New Challenges in a New Country

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Guido Kisch in the United States, outside Park Hotel with his wife. Image courtesy of the Leo Baeck Institute.

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Title page of Jewry-Law in Medieval Germany, by Guido Kisch. Publication sponsored by AAJR.

On January 29, 1935 Guido Kisch and his wife arrived by ship at the port in New York City, where they were greeted by Salo Baron and his wife Jeannette. Neither Kisch nor his wife spoke a word of English, and, according to a National Socialist law that prevented emigrating Jews from departing with more than a small amount of money, the couple arrived at the New York harbor with the equivalent of $10. The Barons set about helping the Kisch family adapt to the new country. Jeannette Baron taught Guido Kisch English, and the two couples went to the cinema together, along with fellow Academy member Israel Davidson and his wife. Academy secretary Anna Kleban assisted in raising funds to furnish the couple‚Äôs new apartment.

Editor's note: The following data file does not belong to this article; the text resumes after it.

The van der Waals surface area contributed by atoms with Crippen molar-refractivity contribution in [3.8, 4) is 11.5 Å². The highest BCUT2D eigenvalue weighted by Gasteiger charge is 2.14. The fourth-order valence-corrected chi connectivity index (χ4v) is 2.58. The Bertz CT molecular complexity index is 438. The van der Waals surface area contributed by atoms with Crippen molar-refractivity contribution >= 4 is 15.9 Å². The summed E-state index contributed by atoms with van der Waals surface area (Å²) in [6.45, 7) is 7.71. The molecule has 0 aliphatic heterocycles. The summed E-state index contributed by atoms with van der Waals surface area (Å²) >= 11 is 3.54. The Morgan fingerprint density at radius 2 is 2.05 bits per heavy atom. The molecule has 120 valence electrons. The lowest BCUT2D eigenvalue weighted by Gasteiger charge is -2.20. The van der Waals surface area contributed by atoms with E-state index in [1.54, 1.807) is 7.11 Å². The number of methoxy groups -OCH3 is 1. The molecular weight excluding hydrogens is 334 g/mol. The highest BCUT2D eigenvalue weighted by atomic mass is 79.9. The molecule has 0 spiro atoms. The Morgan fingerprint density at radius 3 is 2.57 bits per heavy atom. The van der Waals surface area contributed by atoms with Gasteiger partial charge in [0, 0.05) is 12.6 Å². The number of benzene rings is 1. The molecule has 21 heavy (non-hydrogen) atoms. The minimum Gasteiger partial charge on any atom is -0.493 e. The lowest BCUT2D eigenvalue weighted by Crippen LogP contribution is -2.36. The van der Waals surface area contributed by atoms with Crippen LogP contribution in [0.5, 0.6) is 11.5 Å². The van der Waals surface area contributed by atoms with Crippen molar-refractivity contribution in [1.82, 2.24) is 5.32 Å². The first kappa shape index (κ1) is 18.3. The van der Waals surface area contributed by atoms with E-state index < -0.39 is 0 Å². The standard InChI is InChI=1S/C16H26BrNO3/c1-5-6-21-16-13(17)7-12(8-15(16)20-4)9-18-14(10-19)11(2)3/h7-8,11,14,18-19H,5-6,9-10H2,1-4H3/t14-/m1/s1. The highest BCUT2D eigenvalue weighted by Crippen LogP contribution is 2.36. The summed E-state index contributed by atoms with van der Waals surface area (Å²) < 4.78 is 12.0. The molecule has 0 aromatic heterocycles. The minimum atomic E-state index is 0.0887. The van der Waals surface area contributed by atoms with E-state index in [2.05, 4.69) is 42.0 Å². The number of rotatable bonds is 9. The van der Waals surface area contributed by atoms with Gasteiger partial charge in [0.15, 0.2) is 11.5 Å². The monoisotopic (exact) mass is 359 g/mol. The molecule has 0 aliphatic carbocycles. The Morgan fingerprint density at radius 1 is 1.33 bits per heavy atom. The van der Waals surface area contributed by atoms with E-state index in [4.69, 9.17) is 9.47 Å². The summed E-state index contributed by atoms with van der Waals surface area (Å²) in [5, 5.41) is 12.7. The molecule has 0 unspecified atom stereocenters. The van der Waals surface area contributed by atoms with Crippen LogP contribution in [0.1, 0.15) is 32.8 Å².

Despite the warm welcome he received from AAJR members and their wives, Guido Kisch had trouble adjusting to academic and professional life in the United States. He was unable to obtain the primary source material he needed for his research on Jews in the Middle Ages, and he disliked the American library system. He was also rejected when he applied to teach at the Jewish Theological Seminary, City College, Brooklyn College, and Hunter College. Only when Baron arranged a position for him at the Jewish Institute of Religion in the fall of 1937 did he begin to teach classes in medieval and modern Jewish history. In 1945 the Academy sponsored the publication of his book Jewry-Law in Medieval Germany, and that same year he was inducted as a full fellow of the Academy. Although he remained involved at AAJR and later served on the Executive Committee, he re-immigrated to Europe in 1962.


New Challenges in a New Country